Monday, March 01, 2010

Guest Column: Wine/Dinner of the Month Club – February

Naked Vine Note: The Naked Vine's international correspondent has decided to continue his foray into the intrepid world of wine blogging. I'm looking forward to Jeff's project. Read on and enjoy!

Earlier this year, I was trying to think of a way to surprise my wife Christine on her birthday. It’s not an easy thing to do. First, she’s too smart to surprise easily, and second, she has fairly down to earth tastes. The standard jewelry, perfume or clothes would not do (though she might like a snazzy new pair of hiking boots). But she does like good food and good wine to go with it.

I had recently finished off a small area of our basement as a wine/beer/hard-cider cellar and thought it would be a nice surprise to stock the wine cellar. Then, putting my head together with Mike of TNV, we hit on the idea of a dinner/wine of the month club. Mike helped me pick out twelve bottles of wine and made some general menu selections to go with them. I made a cute little certificate listing all the wines and the corresponding months and voila, Jeff’s Wine/Dinner of the Month Club was born. The kicker is that I am making the dinner each month. This is a very big thing because I don’t usually make the meals. I’m the clean-up crew in our house.

My labors paid off and the evening was a big hit – so much so that it looks like this gift might be an annual thing. Follow along each month to see how it goes. I’ll provide links to the recipes when available. You might get some menu ideas, or at the very least some excellent wine suggestions from TNV.


2006 Monte Antico Super Tuscan

On Friday, February 26, I started preparing the meal around 2:30 p.m. and we sat down to dinner around 6:45 p.m. The meal worked out well because I could prepare the dessert ahead of time (according to the recipe even the day before) and put it in the refrigerator. I then got the lasagna sauce started and simmering while I worked on cutting up ingredients for the bruschetta and preparing the cheese filling for the lasagna. It also made it easy to clean up along the way. Did I mention I rock as the clean-up crew?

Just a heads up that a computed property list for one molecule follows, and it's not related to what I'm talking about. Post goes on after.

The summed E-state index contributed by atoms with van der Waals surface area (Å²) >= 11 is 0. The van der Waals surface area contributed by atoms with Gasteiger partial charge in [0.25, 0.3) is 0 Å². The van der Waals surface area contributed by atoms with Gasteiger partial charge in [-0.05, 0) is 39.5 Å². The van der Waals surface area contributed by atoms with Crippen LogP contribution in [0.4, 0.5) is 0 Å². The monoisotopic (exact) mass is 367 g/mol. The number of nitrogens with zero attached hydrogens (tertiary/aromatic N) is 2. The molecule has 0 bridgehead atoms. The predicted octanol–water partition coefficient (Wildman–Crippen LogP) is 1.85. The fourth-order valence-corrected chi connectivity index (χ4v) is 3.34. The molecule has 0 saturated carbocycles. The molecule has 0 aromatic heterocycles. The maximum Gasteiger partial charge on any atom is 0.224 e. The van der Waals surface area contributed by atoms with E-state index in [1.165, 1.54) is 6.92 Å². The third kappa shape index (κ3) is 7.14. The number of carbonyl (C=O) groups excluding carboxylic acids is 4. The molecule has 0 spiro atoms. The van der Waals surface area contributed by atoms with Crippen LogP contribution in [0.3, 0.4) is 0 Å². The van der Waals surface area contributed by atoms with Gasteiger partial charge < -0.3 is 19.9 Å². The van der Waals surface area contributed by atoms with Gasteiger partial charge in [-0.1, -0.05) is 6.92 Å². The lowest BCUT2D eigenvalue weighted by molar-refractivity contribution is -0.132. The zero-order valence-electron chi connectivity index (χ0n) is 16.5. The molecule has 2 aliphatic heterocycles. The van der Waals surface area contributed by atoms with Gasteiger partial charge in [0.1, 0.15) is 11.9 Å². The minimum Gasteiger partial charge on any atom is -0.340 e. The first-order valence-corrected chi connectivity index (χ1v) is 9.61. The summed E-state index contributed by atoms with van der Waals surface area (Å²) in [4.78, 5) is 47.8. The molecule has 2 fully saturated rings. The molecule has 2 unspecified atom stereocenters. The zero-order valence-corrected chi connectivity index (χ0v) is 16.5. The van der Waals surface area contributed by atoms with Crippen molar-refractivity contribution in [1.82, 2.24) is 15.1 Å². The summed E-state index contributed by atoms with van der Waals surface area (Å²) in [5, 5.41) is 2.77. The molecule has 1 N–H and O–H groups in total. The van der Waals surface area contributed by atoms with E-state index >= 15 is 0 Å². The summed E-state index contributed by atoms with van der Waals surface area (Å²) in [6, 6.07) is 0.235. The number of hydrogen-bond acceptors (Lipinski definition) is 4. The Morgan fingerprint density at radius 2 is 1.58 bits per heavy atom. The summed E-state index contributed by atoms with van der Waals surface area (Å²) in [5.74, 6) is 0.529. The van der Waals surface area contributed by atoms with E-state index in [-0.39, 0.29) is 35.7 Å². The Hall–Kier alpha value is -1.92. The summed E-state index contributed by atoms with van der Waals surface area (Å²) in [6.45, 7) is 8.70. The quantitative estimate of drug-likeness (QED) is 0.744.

About 30 minutes before we sat down to eat we poured the wine into our decanter to let it breathe. I don’t know if this wine really needed it, but I figured it couldn’t hurt and we have this nice decanter so, by golly, we’re going to use it.

The bruschetta had not only mushrooms in the topping, but also red pepper, onion, garlic and tarragon. It presented a veritable mélange of rather earthy flavors, and the wine held its own and complemented the appetizers very well.

Next up was the lasagna. This is a hearty recipe with ground beef and Italian sausage, three cheeses and lots of tomato products–crushed tomatoes, tomato sauce and tomato paste. It was one of the best lasagnas I have ever tasted. It was so good I forgot to drink the wine with my first serving and had to go back for seconds. It was also so good you couldn’t even tell the noodles were whole wheat.* Because of the tomato content, the lasagna presented a lot of acidity. The good tannin structure of the wine balanced this out perfectly, and we almost finished the bottle, but we needed a little something to go with the salad.

(*Lesson learned: We used whole wheat noodles though the recipe did not call for them. But really, if you’re making a two meat, three cheese lasagna, don’t use whole wheat noodles in some misguided attempt to make it “healthy.” You’re just kidding yourself.)

We saved a little of the Monte Antico in our glass to have something to drink with our salad, which is the Italian way and nice to have near the end of the meal to cleanse the palate for dessert. The salad was a simple romaine lettuce mix with walnuts and dried cherries topped with a vinaigrette dressing. It was even more acidic than the lasagna, but surprisingly, the wine worked well with this too, though it was a bit of a struggle.

We were finished with the Monte Antico, but we still had dessert to go. The panna cotta was a fairly heavy dessert, made with buttermilk, heavy cream and sugar. The sauce recipe called for reducing orange juice with some sugar and a tablespoon of brandy. Since we didn’t have any brandy in the house, I Kentucky-fied it with a tablespoon of bourbon. The dessert was delicious with the citrus sauce giving a good counterpoint to the creamy panna cotta. But, what to drink with dessert?

Well, a few years ago, Christine and I went on our honeymoon in Tuscany and had some vin santo, an Italian dessert wine, and loved it. A couple years later I was in a store and saw a small bottle for about $10 so I bought it thinking it would be nice with dessert some time. I pulled it out and we tried it with the panna cotta. Let me just say that you may not be happy with a $10 bottle of aged vin santo, and leave it at that. Our bottle found its way to the bottom of our kitchen drain.

Other than the vin santo incident, we both enjoyed the meal and the wine immensely. We can’t wait to see how March turns out.

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